France ranks third place in Europe after the UK and Germany.

E-Commerce in FraNCE


British online shops have great market potential when expanding into France. One option to ensure successful entry into the French market is through keeping shipping costs on the UK level.  French customers generally pay high delivery costs to merchants. This results in a competitive advantage over French sellers. Convince potential French customers with your larger product range and offer free returns.

Germany is the No 1 shopping country for French buyers (76%), meaning that more than three-quarters of French buyers are willing to source products from Germany, when purchasing outside their own borders.

Being the world's third-largest E-Commerce exporter, Germany is particularly successful on the French market. The online turnover of German goods sent to France sums USD 580 million.



France ranks third place in Europe after the UK and Germany. The country has an internet penetration rate of 86% and almost 90% of all Internet users buy online. The French E-Commerce market is one of the most developed markets in Europe

The infrastructure in France today is well established: Full coverage of broadband networks is now over 60% in the Paris area and the touristic regions in southern France.  The densely populated regions in the Northeast benefit from over 70%. 

When it comes to online shopping, leading regions with percentages ranging from 55% to 70% are the Ile-de-France and Paris along with Aquitaine, Midi-Pyrénées and Limousin.


Mobile Commerce

24.1 million French people own a smartphone and mobile buying is a rising trend. Compared to other markets, the French are still quite cautious with mobile shopping: according to a study by PricewaterhouseCoopers, only 26% use their Tablet for online shopping, 25% their smartphone. Worldwide the average percentage of mobile device use is more than 40%.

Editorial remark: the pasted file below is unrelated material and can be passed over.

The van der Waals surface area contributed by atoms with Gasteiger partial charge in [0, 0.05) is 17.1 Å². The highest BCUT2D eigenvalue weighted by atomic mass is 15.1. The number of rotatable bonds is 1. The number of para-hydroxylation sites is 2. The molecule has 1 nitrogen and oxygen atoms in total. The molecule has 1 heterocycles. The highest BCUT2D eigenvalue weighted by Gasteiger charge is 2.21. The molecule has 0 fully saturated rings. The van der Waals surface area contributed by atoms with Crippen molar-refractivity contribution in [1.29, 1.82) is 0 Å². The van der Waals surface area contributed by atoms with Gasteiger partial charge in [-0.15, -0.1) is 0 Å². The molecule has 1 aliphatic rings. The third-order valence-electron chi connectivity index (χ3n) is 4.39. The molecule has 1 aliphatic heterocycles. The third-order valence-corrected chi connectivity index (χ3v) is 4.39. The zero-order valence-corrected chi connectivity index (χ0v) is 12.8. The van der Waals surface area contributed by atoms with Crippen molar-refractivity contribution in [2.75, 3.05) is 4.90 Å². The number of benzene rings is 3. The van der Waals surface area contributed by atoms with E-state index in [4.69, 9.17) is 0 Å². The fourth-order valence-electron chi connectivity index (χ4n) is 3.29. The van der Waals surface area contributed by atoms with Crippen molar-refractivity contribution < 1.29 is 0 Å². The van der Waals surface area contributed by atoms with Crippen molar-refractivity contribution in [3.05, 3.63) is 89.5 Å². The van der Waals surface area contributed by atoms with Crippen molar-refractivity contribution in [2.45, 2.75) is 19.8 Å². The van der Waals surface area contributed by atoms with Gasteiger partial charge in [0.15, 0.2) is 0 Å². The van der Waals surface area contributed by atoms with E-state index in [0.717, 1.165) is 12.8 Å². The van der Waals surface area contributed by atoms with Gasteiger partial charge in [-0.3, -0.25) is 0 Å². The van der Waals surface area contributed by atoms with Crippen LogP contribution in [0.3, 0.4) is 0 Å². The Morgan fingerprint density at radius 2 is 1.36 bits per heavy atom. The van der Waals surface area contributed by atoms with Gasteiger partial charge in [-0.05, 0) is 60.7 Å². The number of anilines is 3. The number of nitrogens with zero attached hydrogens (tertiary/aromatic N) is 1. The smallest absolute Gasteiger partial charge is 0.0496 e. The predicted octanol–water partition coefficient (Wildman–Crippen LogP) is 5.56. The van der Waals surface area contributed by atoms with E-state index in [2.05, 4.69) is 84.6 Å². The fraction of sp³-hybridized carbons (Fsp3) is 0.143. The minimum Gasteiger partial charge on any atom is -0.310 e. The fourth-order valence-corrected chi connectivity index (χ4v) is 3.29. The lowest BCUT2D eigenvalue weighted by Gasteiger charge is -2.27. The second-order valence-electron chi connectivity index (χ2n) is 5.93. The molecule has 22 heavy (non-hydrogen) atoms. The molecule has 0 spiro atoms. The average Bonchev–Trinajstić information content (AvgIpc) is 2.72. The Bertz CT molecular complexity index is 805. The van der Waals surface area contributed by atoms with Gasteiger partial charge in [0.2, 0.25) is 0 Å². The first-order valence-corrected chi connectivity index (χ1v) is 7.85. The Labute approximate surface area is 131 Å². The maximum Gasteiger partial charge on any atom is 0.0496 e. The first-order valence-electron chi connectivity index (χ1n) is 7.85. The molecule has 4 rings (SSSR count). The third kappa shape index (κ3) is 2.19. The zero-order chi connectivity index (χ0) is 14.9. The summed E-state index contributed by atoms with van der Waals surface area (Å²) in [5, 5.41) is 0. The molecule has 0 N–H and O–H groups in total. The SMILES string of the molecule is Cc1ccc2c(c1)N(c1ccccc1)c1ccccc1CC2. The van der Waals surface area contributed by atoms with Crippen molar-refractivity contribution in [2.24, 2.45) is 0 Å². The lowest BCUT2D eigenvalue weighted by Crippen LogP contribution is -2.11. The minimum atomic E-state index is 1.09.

Nevertheless, 70% of all mobile phones purchased in France are smartphones, and the proportion of mobile shoppers is increasing rapidly. With an increase of 70%, mobile shopping amounted to 20% of online turnover in 2017 (10% in 2010). M-Commerce today is already 25% of the total E-Commerce sales.




Alongside sales strategies, marketing channels and customer service, providing the appropriate range of payment options is one of the most vital ingredients for running a successful online retail business. Customers who can’t find their preferred method of payment at the checkout are more likely to abandon their basket.

In line with the increasing internationalisation of e-commerce, certain payment methods and providers are becoming standard European options – above all credit cards and PayPal. As can be seen in the study, within Europe there are still various country-specific options when it comes to online payment. For retailers, it is important to recognise these and develop the payment offering according to their market. For example, a UK retailer interested in reaching out to Polish consumers would do well to identify the country-specific e-payment alternatives to PayPal, and offer these as payment methods.